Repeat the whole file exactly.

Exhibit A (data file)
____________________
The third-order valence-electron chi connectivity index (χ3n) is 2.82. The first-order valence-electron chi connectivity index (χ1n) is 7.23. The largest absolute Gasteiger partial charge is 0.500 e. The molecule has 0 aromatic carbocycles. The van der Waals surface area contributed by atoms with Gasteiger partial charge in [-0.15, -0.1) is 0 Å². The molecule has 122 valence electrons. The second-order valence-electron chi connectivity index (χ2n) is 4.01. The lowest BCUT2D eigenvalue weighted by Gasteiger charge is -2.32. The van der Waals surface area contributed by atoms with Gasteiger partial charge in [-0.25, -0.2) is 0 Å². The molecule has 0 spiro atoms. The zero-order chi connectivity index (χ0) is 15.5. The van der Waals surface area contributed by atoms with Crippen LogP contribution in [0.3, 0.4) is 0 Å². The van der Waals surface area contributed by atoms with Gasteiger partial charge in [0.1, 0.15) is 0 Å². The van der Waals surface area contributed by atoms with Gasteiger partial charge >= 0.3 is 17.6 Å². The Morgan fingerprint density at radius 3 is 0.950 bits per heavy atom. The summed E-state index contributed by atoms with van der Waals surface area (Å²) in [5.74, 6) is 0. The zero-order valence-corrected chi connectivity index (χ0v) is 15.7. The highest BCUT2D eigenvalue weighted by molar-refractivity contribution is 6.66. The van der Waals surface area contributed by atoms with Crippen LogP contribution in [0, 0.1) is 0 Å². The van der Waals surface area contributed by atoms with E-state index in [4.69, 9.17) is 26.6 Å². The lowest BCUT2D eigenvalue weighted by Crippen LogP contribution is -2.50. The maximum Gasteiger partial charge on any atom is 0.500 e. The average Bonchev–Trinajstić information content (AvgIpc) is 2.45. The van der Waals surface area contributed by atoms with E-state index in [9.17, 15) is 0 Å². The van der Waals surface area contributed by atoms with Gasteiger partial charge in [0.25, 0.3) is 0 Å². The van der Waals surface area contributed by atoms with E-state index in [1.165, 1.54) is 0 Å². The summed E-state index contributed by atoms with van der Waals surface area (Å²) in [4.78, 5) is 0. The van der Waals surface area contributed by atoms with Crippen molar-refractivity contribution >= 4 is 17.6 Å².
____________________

The third-order valence-electron chi connectivity index (χ3n) is 2.82. The first-order valence-electron chi connectivity index (χ1n) is 7.23. The largest absolute Gasteiger partial charge is 0.500 e. The molecule has 0 aromatic carbocycles. The van der Waals surface area contributed by atoms with Gasteiger partial charge in [-0.15, -0.1) is 0 Å². The molecule has 122 valence electrons. The second-order valence-electron chi connectivity index (χ2n) is 4.01. The lowest BCUT2D eigenvalue weighted by Gasteiger charge is -2.32. The van der Waals surface area contributed by atoms with Gasteiger partial charge in [-0.25, -0.2) is 0 Å². The molecule has 0 spiro atoms. The zero-order chi connectivity index (χ0) is 15.5. The van der Waals surface area contributed by atoms with Crippen LogP contribution in [0.3, 0.4) is 0 Å². The van der Waals surface area contributed by atoms with Gasteiger partial charge in [0.1, 0.15) is 0 Å². The van der Waals surface area contributed by atoms with Gasteiger partial charge >= 0.3 is 17.6 Å². The Morgan fingerprint density at radius 3 is 0.950 bits per heavy atom. The summed E-state index contributed by atoms with van der Waals surface area (Å²) in [5.74, 6) is 0. The zero-order valence-corrected chi connectivity index (χ0v) is 15.7. The highest BCUT2D eigenvalue weighted by molar-refractivity contribution is 6.66. The van der Waals surface area contributed by atoms with Crippen LogP contribution in [0, 0.1) is 0 Å². The van der Waals surface area contributed by atoms with E-state index in [4.69, 9.17) is 26.6 Å². The lowest BCUT2D eigenvalue weighted by Crippen LogP contribution is -2.50. The maximum Gasteiger partial charge on any atom is 0.500 e. The average Bonchev–Trinajstić information content (AvgIpc) is 2.45. The van der Waals surface area contributed by atoms with E-state index in [9.17, 15) is 0 Å². The van der Waals surface area contributed by atoms with Gasteiger partial charge in [0.25, 0.3) is 0 Å². The van der Waals surface area contributed by atoms with E-state index in [1.165, 1.54) is 0 Å². The summed E-state index contributed by atoms with van der Waals surface area (Å²) in [4.78, 5) is 0. The van der Waals surface area contributed by atoms with Crippen molar-refractivity contribution >= 4 is 17.6 Å².